2. File access buffer addresses for read and write operations should be sector-aligned, which means aligned on addresses in memory that are integer multiples of the volume sector size. Depending on the disk, this requirement may not be enforced.

To make sure we comply with these constraints we will get the sector size using the GetDiskFreeSpace function and allocate a properly aligned buffer with VirtualAlloc. The VirtualAlloc technique is mentioned in [2] but only works if the page size is bigger than the sector size whih is almost always the case. An alternate method is to use _aligned_malloc, also mentioned in [2].

The code below shows how to use GetDiskFreeSpace and VirtualAlloc.

   // Because the FILE_FLAG_NO_BUFFERING is used (no matter whether you
   // explicitly specify it or not), access must be aligned with sector
   // size so we use GetDiskFreeSpace to get the sector size
   DWORD sectorsPerCluster;
   DWORD bytesPerSector;
   DWORD numberOfFreeClusters;
   DWORD totalNumberOfClusters;
   if (!GetDiskFreeSpace("C:\\", &sectorsPerCluster, &bytesPerSector,
      &numberOfFreeClusters, &totalNumberOfClusters))
      printf("GetDiskFreeSpace failed\r\n");
      return -2;

   // As recommended in MSDN we use VirtualAlloc to get a buffer that is
   // aligned with the sector size
   // We are going to read n2 sectors
   int n2 = 2;
   LPVOID buffer = VirtualAlloc(NULL, n2 * bytesPerSector, MEM_COMMIT,
   if (buffer == NULL)
      printf("VirtualAlloc failed\r\n");
      return -3;


We now have everything we need to read data from the drive. Reading is done using the usual SetFilePointer and ReadFile functions but do not forget the constraints listed in the previous section. The code below shows how this can be done. In real code you'd replace the "printf("Success!\r\n");" with something more useful of course.

   DWORD bytesRead;

   // Because the FILE_FLAG_NO_BUFFERING is used (no matter whether you
   // explicitly specify it or not), access must be aligned with sector
   // size so we can only set the file pointer at a position that is a
   // multiple of the sector size
   // We are going to start reading from sector n1 (first sector is sector 0)
   int n1 = 0;
   DWORD r = SetFilePointer(hRawDisk, n1 * bytesPerSector, NULL, FILE_BEGIN);
      printf("SetFilePointer failed\r\n");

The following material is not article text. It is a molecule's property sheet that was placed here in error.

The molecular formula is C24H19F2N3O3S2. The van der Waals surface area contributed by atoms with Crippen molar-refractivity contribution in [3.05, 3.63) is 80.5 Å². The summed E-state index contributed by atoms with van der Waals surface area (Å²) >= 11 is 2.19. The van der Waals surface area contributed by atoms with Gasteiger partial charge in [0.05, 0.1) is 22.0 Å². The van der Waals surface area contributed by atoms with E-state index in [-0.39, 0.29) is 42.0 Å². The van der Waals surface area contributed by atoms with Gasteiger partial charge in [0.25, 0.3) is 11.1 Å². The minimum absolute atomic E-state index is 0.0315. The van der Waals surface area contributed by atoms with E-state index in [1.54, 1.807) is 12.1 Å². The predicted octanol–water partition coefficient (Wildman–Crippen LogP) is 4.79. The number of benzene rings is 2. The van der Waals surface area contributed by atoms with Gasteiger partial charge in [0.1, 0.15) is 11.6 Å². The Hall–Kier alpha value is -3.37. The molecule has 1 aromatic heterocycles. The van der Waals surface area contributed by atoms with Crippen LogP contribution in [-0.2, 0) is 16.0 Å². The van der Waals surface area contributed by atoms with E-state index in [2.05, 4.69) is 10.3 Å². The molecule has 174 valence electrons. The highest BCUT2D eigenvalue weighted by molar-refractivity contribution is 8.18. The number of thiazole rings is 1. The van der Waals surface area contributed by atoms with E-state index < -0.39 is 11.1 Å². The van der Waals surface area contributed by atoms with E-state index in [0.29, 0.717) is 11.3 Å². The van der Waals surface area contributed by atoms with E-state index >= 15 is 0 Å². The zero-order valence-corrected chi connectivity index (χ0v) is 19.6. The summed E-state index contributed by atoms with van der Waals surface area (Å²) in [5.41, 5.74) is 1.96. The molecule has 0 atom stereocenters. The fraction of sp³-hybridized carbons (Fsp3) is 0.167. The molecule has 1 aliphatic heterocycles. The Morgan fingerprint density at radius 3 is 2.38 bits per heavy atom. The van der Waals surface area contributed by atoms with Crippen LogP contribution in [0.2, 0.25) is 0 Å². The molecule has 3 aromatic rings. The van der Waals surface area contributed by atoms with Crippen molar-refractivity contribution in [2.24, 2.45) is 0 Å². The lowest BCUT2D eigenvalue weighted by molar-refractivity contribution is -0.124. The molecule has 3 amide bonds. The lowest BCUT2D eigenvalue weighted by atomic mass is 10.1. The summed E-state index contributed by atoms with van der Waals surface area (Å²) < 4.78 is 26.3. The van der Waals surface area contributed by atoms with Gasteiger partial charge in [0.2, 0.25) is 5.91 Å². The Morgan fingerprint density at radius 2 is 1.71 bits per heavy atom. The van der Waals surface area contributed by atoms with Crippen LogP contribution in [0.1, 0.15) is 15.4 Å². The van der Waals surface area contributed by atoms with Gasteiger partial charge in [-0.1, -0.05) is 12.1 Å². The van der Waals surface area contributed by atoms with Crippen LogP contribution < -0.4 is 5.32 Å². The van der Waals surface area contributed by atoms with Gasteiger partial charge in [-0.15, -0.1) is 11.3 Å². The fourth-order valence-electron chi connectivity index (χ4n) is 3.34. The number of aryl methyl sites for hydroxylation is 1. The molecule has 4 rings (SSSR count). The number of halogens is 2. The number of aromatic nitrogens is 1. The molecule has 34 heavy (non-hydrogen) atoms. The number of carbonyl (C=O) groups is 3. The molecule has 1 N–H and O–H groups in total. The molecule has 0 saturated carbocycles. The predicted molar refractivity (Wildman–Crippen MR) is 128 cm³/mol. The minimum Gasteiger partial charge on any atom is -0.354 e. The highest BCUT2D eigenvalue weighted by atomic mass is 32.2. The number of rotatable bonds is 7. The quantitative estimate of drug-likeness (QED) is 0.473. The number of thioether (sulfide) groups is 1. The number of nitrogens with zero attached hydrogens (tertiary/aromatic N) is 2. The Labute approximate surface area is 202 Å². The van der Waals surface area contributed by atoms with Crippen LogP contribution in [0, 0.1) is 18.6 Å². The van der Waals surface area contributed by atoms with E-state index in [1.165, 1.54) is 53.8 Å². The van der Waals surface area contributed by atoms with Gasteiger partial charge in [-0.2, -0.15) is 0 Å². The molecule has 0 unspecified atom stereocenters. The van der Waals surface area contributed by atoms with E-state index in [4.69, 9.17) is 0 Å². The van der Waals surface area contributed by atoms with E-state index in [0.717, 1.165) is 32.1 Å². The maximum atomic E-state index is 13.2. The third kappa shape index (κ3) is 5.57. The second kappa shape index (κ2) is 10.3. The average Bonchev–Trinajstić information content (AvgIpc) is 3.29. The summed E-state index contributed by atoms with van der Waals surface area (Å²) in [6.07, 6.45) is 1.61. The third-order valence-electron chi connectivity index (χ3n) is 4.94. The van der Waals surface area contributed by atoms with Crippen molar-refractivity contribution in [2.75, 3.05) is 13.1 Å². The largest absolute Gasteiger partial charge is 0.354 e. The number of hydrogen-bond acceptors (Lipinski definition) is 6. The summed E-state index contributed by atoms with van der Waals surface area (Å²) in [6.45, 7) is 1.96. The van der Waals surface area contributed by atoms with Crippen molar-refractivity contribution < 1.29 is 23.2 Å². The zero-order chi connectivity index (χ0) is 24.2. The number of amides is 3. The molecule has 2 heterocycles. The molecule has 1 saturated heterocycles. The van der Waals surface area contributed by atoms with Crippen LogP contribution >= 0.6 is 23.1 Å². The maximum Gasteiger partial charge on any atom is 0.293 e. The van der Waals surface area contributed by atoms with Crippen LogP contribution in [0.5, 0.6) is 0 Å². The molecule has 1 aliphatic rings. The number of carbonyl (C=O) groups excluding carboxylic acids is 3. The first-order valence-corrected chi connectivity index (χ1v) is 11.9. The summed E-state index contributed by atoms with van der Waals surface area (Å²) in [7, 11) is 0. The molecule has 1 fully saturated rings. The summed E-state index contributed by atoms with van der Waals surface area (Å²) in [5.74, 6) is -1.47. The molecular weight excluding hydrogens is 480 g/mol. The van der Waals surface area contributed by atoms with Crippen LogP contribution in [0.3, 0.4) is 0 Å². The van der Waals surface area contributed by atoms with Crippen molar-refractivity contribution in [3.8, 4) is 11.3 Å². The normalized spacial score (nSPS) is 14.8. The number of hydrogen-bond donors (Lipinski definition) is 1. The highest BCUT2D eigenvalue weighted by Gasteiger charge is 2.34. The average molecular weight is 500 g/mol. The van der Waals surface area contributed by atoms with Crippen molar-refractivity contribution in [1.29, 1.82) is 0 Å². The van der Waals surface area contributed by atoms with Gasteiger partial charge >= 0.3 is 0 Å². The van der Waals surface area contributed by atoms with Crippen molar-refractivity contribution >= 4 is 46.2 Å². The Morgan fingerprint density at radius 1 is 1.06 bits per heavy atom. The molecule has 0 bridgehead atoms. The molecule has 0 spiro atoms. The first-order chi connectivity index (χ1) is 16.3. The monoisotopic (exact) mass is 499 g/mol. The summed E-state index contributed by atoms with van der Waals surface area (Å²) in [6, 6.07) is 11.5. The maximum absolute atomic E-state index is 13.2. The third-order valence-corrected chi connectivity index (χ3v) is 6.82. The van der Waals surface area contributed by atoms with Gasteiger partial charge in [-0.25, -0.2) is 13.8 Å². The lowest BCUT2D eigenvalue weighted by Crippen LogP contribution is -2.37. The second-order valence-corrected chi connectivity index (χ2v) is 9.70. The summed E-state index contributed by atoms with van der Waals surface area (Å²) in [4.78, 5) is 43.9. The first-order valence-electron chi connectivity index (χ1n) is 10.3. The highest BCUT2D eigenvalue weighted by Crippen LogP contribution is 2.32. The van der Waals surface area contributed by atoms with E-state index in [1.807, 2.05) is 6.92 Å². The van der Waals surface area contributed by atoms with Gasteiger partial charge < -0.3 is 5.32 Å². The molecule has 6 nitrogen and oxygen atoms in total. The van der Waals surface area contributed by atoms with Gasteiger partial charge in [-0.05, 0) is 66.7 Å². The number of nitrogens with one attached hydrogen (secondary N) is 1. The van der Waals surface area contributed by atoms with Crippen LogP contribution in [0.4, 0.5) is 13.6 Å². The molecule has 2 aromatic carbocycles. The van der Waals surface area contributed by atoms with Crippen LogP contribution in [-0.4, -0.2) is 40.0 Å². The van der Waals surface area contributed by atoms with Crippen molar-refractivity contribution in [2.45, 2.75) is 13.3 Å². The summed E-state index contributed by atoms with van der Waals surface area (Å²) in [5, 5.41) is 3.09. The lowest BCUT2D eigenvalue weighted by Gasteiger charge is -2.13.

VirtualFree(buffer, 0, MEM_RELEASE);
      return -4;

   // Because the FILE_FLAG_NO_BUFFERING is used (no matter whether you
   // explicitly specify it or not), access must be aligned with sector
   // size so we can only read a number of bytes that is a multiple of
   // the sector size
   if (ReadFile(hRawDisk, buffer, n2 * bytesPerSector, &bytesRead, NULL))
      printf("ReadFile failed\r\n");
      VirtualFree(buffer, 0, MEM_RELEASE);
      return -5;

   VirtualFree(buffer, 0, MEM_RELEASE);
   return 0;


For completeness we show the code for the PrintLastError utility function. It simply uses GetLastError to get the error code and prints the associated error message to the standard output.

void PrintLastError()
   LPVOID lpMsgBuf;


We mentioned the constraints imposed by the FILE_FLAG_NO_BUFFERING option. If we ignored these constraints and tried to use SetFilePointer with a file offset that is not a multiple of the sector size or ReadFile with a number of bytes to read that is not a multiple of the sector size, PrintLastError would print this message: "The parameter is incorrect." You can easily try it by modifying the example above.

An error that may not cause any problems though is if the buffer is not sector-aligned as the documentation says that this is not always enforced but obviously it is better to comply with the constraint to avoid any issues.


  1. The documentation for CreateFile on MSDN.
  2. File Buffering description on MSDN.

blog comments powered by Disqus

Copyright(c) 2006-2015 Xavier Leclercq | Privacy policy

Contact Us